Americans donated an estimated $358.8 billion to charities last year, according to the annual Giving USA report, the highest total ever in the 60-year history of the report.
The report, which was released last week, came as welcome news in the charitable community, which saw donations plunge in the aftermath of the recession. But the recovery actually began a few years ago, particularly among wealthy donors, according to Eileen Heisman, CEO of the National Philanthropic Trust, one of the largest grant-making institutions in the U.S.
“I think that for the ultra-high net worth, the giving recovered a couple of years ago,” she said. “I think for the average American and in general, the sector didn’t recover completely until 2014. But the data that came out in June said charitable giving was at its pre-recession levels, which is just great. What it didn’t say is that we missed those years post-recession. Had we kept on pace, it would have been growing at a pretty good rate. So we slipped, but we’re now at a pre-recession level. We can look forward again and not worry about whether we are going to recover or not.”
She believes the recovery in charitable giving began to take root in 2012 with the worry about the so-called “fiscal cliff,” as the Bush-era tax cuts came to an end.
“It looked like there were going to be tax law changes,” said Heisman. “There was a big spike in charitable giving from the high net worth, because they thought that the deductibility was going to change, and it turned out it didn’t. To me, that was the beginning. The real catch-up was at the end of ’12 and end of ’13, and then the end of ’14 marked when we finally got to pre-recession levels.”
One of the factors helping charitable giving last year was the steady decline in the unemployment rate as the economy improved.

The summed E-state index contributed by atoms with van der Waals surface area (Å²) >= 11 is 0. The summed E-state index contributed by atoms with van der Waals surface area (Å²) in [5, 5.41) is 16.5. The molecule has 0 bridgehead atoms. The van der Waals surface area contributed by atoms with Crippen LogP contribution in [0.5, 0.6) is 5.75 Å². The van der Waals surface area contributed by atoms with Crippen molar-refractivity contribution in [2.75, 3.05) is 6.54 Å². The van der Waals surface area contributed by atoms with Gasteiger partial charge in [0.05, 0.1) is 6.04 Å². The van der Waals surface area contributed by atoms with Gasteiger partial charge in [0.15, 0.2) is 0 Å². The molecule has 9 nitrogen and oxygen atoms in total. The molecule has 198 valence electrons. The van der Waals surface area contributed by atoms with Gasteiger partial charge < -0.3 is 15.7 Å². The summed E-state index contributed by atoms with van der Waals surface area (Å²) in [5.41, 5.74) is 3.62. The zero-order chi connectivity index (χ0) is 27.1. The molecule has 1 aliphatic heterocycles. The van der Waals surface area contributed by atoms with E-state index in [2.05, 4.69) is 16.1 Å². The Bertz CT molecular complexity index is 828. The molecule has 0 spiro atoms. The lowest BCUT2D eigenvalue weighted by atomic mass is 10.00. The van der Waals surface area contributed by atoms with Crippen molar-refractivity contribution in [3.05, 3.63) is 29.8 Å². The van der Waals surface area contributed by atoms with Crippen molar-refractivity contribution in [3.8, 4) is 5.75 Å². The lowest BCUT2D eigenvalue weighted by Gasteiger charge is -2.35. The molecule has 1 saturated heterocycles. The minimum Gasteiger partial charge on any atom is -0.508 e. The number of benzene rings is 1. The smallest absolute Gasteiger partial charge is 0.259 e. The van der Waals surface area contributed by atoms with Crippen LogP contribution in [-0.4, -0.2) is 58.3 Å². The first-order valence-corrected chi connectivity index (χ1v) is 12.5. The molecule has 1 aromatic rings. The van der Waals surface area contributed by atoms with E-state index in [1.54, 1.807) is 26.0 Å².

“Usually giving lags about a year or so,” said Heisman. “I think people need to feel wealthy for a longer period of time than just one year, so it didn’t surprise me that it took a little while. If they think it’s going to be a single-year recovery, they’re probably going to hold onto it another year to make sure it’s really true. I think that it took so long because people’s confidence was restored to the point where they realized, OK, I’m not going to really need this.’ I think everybody in the sector was relieved to see that we hit that and now we can look forward to some more significant growth.”
Heisman expects to see more giving coming in the future from the Millennial generation. “I think the Millennials are pretty good citizens in general and they’re going to be involved in the charitable sector, giving more money when they start earning money,” she said. “They’re big at volunteering and at contributing their energy in social media to talk about causes. That’s all going to translate into giving when they start to earn income that they don’t need to live. A lot of them are still at that stage in their life where they are living pretty close to the edge, paying back student loans. But when the Millennials hit their maturity and start having bigger jobs in which they have money that they don’t need to live, I think they’ll be very generous donors. After all, they were raised by us Baby Boomers!”